Her darkened complexion and calloused hands reveal a great affinity to working the land. Once I discovered her wrestling with a piece of wire mesh to build a domed cover for her lettuce stock. Sweet faced and kind – you trust her on sight.

Long before she became an organic farmer, Cathy McKeown traveled to Madras, in the South of India, where she met T.C. Singh, a botanist at Annamalai University. A trip meant to emulate the spiritual meanderings of John, Paul, George, and Ringo…Singh’s work would forever change the life of this native West Virginian.

Singh’s work revolved around an aquatic plant with transport leaves called Hydrilla Verticillata. He conducted experiments that placed an electrically tuned fork six feet from the Hydrilla and determined whether or not the streaming of protoplasm could be affected by sound. Singh hypothesized that the protoplasm in this jiggy-er version of Audrey II, would stream at a higher frequency than plants in the control group (as a result of the tuning fork). Using a violinist and a flutist, Singh played Indian ragas and classical rhapsodies.

Results included: a 66 per cent increase in the number of stomata per unit area, thickened epidermal walls, palisade cells were larger and broader, and overall, 77 per cent more leafing occurred.

Singh stated that he had “proven beyond any shadow of doubt that harmonic sound waves affect the growth, flowering, fruiting, and seed-yields of plants. He explained that in his laboratories he could visually demonstrate that the fundamental metabolic processes of plants in relation to transpiration and carbon assimilation under the excitation of musical sound or rhythmic beat were very much accelerated and increased over 200 per cent compared to controls.”

Although these experiments had the great potential to be cast aside as pseudo-science, his work had profound influence on McKeown who returned to Canada with a new resolve. “I suddenly became interested in plants, their origins, and the cultivation of crops,” said McKeown who moved to British Columbia and purchased a plot of land in the fertile Hatzic Prairie. Here she setup a small stand to sell her produce to the local community. Nowadays McKeown’s primary quarrel is in “determining the organic authenticity and GMO content of foods in her imported products and those found in most major department chains.” Although the testing itself is both costly and limited to laboratories or private companies with the facilities, this hasn’t prevented her adhering to strict protocol and guidelines.

Genetically Modified Organisms (GMO’s) are molecular trends that have developed over the past couple of decades, to clone genes and transform or transfer them into living organisms – including plants and animals.

If we look at plants specifically, particular genes have been identified, cloned and transferred into particular parental lines that have then been used as gene donors or carriers in breeding programs.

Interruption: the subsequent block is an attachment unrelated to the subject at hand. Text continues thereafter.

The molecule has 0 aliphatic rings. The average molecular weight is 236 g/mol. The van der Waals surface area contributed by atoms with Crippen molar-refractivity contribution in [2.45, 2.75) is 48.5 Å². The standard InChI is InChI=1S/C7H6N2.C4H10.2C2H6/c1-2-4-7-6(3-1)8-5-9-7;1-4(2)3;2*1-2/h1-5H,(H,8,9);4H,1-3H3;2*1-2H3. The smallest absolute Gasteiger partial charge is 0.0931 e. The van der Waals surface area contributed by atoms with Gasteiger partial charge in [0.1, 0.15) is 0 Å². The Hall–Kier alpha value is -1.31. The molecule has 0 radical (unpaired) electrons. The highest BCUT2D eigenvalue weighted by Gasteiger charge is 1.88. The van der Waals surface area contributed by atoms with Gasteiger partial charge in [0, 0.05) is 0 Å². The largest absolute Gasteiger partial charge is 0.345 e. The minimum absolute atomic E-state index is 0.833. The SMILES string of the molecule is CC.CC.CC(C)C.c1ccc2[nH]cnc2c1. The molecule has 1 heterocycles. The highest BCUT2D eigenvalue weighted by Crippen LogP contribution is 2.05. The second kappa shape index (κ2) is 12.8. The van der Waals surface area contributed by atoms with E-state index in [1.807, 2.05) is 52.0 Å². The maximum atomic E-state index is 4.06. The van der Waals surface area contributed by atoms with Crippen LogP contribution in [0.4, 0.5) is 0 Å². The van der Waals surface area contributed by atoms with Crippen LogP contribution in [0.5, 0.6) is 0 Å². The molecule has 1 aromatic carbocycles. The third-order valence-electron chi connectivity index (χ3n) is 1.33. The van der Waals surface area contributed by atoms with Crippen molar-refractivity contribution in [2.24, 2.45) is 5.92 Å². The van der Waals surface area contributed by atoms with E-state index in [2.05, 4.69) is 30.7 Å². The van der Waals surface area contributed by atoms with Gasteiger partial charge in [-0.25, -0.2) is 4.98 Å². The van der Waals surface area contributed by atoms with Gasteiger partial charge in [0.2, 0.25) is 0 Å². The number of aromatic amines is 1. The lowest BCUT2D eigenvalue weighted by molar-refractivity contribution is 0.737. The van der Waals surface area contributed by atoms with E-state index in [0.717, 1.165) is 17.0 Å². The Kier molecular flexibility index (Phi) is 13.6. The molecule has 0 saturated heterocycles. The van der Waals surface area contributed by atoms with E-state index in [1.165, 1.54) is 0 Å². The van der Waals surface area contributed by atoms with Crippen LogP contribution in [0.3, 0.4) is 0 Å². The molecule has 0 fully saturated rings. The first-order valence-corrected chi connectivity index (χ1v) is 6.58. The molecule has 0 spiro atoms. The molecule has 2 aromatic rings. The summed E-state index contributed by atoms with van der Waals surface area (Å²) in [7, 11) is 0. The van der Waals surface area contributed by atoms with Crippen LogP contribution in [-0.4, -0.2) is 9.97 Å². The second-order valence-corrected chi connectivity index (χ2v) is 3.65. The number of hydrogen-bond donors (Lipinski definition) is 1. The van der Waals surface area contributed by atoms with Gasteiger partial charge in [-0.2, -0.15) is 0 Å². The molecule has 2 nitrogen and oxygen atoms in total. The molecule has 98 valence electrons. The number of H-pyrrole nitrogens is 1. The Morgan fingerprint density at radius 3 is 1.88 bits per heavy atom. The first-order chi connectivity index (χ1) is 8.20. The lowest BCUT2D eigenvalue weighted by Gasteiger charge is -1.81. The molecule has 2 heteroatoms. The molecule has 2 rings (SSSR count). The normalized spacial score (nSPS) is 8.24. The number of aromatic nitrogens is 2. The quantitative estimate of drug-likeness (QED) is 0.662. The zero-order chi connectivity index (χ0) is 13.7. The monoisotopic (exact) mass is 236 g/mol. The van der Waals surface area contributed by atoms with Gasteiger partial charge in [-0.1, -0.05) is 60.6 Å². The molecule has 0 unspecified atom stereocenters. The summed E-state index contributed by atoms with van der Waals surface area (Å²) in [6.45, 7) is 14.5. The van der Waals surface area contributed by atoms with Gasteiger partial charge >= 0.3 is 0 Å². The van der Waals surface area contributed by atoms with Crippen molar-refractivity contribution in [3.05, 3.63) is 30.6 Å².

Afterwards, new lines or parental lines are then used in the development and production of GMO’s that are then purchased by farmers and used for production of grain or plants for use in animal or human feed or food. People like McKeown are concerned as to whether these GMO products are safe in the animal and human food chain.

Organic farmers, breeders, researchers, seed companies, fish hatcheries, and ranchers all stand to benefit from molecular genetic screening using either protein or DNA based technology.

The testing process is quite simple really. At the present time, there are essentially two laboratory methods being used to verify the presence of GMO’s and they can be summarized into three basic steps: DNA extraction, PCR amplification of the sample DNA, and electrophoretic analysis of PCR products. All three phases are critical to the outcome, reliability, and sensitivity of the assay (given they also include proper controls that determine reliability).

The second method is Enzyme-Linked Immunosobent Assay (ELISA). In this case specific interactions between antibodies and antigens are used to measure a variety of substances. The key reagents in ELISA are the antibodies. Antibodies are the soluble proteins produced by the immune system in response to infection by a foreign substance. Foreign substances are the antigen. When a GMO is detected, the antigen is the newly synthesized protein.

Overall, and given that appropriate protocols, samples, and sample sizes are used, false positive or false negative results are extremely rare events.

This brings immense comfort to people like McKeown.

The pang she feels comes not from trepidation over potential contamination but from seeing her land produce an organic bounty, free of GMO’s. “I still get a quickness of the heart when I shake the dirt loose from the roots of a beet.” It’s a long friendship…like the sign that you see when you step to her front entrance that reads: Anamchara…Irish for soul friend.

Tompkins and Bird, The Secret Life of Plants, 1972

(Image by Jane Wang)